In the 60th round, 383,338 individuals who were alive at the time of survey and 1717 individuals who had died during the 1 year preceding the survey were included in the study. Persons aged 60 and above in this group numbered 34,831 who were alive and 738 persons who were dead (excluding 15 dead persons whose ages were missing). Thus, for the 2004 period, the number of participants included in the analysis was 35,569. For the 71st round, there were 333,104 individuals who were alive at the time of survey and 2395 who had died in the 1 year preceding the survey. The elderly, aged 60 and above, in this group, consisted of 27,245 persons who were alive and 1152 who were dead, resulting in 28,397 persons being included for analysis of diabetes among the elderly for the 2014 period.

Categorization of households in terms of sources of income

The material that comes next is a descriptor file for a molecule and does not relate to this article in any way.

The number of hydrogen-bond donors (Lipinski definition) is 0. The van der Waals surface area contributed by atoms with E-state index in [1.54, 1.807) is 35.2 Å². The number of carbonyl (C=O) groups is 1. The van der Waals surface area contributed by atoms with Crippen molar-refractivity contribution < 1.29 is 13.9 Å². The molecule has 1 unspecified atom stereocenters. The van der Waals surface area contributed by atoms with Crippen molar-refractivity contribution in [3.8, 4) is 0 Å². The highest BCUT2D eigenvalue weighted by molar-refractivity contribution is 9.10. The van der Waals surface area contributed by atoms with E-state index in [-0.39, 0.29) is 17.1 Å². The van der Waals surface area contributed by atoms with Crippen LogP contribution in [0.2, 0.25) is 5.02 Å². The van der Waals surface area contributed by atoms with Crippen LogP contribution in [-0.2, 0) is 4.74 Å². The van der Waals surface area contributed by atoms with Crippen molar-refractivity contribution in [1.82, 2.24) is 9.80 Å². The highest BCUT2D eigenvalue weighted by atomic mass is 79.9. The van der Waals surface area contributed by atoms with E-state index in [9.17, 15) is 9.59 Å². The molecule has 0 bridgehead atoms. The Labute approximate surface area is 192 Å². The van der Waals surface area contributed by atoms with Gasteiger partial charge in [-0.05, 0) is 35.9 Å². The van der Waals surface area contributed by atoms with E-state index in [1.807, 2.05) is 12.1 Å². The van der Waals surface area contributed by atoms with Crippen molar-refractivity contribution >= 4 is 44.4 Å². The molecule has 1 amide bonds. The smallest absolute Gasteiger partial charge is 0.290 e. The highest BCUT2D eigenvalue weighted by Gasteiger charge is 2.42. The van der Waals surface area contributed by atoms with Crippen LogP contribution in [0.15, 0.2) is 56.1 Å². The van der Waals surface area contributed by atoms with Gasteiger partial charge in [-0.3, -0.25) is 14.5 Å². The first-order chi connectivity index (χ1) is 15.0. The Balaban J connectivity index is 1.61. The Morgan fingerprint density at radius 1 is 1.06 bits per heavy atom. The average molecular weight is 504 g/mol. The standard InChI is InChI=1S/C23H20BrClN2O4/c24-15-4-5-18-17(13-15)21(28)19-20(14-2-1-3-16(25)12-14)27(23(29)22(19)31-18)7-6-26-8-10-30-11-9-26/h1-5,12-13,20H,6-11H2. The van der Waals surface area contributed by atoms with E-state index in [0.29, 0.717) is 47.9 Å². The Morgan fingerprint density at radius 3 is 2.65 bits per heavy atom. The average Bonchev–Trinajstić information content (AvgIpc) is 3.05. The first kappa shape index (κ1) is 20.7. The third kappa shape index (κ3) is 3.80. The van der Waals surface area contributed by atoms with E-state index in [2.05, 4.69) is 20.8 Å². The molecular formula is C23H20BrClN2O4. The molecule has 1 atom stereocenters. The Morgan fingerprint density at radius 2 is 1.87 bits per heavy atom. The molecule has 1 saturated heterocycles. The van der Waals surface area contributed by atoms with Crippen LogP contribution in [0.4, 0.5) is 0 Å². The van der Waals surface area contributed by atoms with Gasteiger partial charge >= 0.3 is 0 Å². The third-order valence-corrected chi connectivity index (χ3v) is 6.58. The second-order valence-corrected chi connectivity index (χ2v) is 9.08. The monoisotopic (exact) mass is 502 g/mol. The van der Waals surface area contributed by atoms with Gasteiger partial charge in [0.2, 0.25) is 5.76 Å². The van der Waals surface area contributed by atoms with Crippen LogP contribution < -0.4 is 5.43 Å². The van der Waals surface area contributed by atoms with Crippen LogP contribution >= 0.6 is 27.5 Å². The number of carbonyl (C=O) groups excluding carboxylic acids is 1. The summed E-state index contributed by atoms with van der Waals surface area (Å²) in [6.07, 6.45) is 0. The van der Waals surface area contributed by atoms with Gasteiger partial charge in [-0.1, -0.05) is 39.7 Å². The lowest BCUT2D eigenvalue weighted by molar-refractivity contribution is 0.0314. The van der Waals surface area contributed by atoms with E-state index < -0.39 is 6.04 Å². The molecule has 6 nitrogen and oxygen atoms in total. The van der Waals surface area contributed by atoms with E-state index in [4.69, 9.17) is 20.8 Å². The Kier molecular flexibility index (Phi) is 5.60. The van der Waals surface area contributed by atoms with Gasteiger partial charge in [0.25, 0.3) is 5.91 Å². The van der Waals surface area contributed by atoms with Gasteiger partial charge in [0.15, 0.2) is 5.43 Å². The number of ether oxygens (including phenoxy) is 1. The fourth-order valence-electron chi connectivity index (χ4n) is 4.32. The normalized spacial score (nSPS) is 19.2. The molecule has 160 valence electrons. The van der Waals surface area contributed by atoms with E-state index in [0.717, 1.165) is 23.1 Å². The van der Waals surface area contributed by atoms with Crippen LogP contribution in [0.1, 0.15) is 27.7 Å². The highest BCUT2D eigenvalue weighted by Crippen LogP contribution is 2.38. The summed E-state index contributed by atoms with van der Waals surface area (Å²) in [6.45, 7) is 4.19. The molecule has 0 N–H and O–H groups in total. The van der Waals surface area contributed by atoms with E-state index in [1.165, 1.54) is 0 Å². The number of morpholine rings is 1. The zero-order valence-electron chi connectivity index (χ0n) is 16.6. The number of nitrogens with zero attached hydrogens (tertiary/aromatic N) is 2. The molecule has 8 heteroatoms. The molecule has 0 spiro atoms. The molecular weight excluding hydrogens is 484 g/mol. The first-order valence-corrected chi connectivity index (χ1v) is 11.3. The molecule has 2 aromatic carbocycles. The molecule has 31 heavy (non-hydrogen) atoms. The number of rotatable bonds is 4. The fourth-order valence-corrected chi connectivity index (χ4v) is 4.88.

Households were categorized by source of income for both rounds. The sources were classified for rural areas as “self-employed in nonagriculture,” “agricultural labor,” “other labor,” “self-employed in agriculture,” and “others.” In urban areas, the categories included “self-employed,” “regular wage/salary,” “casual labor,” and “others.”[13] Sources of income for the household were not categorized in a similar manner in the 60th and 71st rounds.[14] To synchronize, the categories across two time periods, “self-employed in nonagriculture” and “regular wage/salary,” for rural areas during the period 2014 were merged into a single category as “self-employed in nonagriculture.”

Method of age–sex standardization